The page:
Business News of Thursday, 13 July 2017
The Ghana Revenue Authority (GRA) has begun implementing measures to combat illicit financial flows (IFFs) arising from money laundering, bribery, corruption and tax evasion.
Some of the measures include building the capacity of staff of the authority to enable them to detect and deal with the abuse of treaties and partnering the Economic and Organised Crime Office (EOCO), anti-corruption agencies and international and regional organisations to trace the sources of revenues and incomes.
The Commissioner-General of GRA, Mr Kofi Nti, made this known at the opening of an international conference on dealing with illicit financial flows in Accra yesterday.
The three-day event, organised by the GRA, is aimed at creating the platform for the exchange of ideas on how to find an antidote to transfer pricing abuse which contributes significantly to IFFs.
It has also been designed to build the capacity of participants on countering treaty and transfer pricing abuse.
The conference is on the theme: “Countering treaty and transfer pricing abuse — The tax and financial crime dimension”.
Illicit financial flows occur when money is illegally earned, transferred or spent. This money is intended to disappear from any record in the country of origin, and earnings on the stock of illicit financial flows outside of a country generally do not return to the country of origin.
According to the United Nations Economic Commission for Africa, the continent is estimated to be losing more than $50 billion annually through IFFs.
Although there are no figures to trace as to how much Ghana loses through IFFs, Mr Nti said it was experiencing some losses.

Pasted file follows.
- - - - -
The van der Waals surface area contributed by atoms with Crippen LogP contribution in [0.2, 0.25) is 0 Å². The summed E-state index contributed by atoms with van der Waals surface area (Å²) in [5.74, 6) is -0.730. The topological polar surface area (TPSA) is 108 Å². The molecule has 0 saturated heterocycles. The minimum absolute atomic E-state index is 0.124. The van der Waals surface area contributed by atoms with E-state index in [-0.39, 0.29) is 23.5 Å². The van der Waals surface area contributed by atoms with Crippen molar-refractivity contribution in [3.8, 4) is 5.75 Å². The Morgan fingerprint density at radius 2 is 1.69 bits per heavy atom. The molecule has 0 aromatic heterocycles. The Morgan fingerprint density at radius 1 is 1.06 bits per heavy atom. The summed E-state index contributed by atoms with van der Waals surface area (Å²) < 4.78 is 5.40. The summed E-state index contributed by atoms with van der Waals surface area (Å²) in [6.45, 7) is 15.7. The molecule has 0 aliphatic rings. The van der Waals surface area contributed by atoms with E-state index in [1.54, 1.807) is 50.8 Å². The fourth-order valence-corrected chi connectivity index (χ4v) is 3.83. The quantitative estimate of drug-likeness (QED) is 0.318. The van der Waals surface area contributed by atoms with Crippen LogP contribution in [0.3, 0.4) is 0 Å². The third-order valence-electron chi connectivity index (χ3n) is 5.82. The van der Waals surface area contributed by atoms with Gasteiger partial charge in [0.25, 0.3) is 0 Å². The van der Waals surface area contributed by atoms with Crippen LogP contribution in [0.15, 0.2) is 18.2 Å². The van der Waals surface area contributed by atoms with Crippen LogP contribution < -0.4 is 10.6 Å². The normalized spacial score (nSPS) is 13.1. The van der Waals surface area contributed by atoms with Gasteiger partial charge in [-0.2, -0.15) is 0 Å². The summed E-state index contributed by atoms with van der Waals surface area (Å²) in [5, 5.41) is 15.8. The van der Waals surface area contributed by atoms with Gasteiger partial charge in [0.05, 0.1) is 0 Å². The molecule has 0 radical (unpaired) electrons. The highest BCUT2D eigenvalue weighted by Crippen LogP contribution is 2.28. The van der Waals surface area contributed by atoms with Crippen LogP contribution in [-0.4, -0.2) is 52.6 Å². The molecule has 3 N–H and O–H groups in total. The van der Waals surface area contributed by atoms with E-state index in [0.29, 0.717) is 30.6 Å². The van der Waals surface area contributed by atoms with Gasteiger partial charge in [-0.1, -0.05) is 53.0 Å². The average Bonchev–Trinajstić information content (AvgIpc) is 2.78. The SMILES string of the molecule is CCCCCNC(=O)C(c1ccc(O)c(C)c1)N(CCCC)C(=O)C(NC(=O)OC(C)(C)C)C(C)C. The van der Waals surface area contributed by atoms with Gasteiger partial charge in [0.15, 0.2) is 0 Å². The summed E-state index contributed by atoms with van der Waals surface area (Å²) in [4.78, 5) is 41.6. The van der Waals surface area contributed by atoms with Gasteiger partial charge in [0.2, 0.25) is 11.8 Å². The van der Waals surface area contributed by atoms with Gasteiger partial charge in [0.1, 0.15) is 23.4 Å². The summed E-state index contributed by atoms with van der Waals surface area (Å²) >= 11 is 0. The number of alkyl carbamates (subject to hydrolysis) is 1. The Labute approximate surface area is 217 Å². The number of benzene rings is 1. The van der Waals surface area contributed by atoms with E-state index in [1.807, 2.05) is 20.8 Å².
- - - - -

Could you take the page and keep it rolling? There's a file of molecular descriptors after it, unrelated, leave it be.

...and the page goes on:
“I cannot put my finger on the exact amount Ghana is losing because of lack of data, but we are aware that we are incurring some losses. It’s a bit of a challenge for the GRA and that is why we are having this conference to look into the issues and deal with them,” he said.
On the preparedness of the GRA to deal with the issue, he said initially the authority did not have a transfer pricing unit to properly address IFFs.
“Now that we have a unit established to look into IFFs, the GRA is determined to use all avenues possible to deal with the problem,” he stressed.
He said the work done at the transfer pricing unit had unearthed a lot of issues regarding financial flows and that measures were being put in place to deal with all of them.
On the conference, Mr Nti said the objective was to provide an opportunity for the discussion of the recommendations of the Thabo Mbeki-led High Level Panel on IFFs and review the stage of their implementation by African countries.
“The conference will also provide a platform for the exchange of experiences and ideas on how bilateral, multilateral and regional tax treaty instruments and specific provisions within these instruments can be used to counter abusive tax practices,” he said.
An international tax expert, Mr Jeffrey Owens, stressed the need for African governments to show the political will in dealing with IFFs.
He said without the support and determination of governments, it would be extremely difficult to combat IFFs and other illegal activities on the continent.
Mr Owens, who is also a Co-Director of the Tax and Good Governance Project at the Institute for African and International Tax Law, urged participants to take advantage of the conference to build their knowledge on IFFs.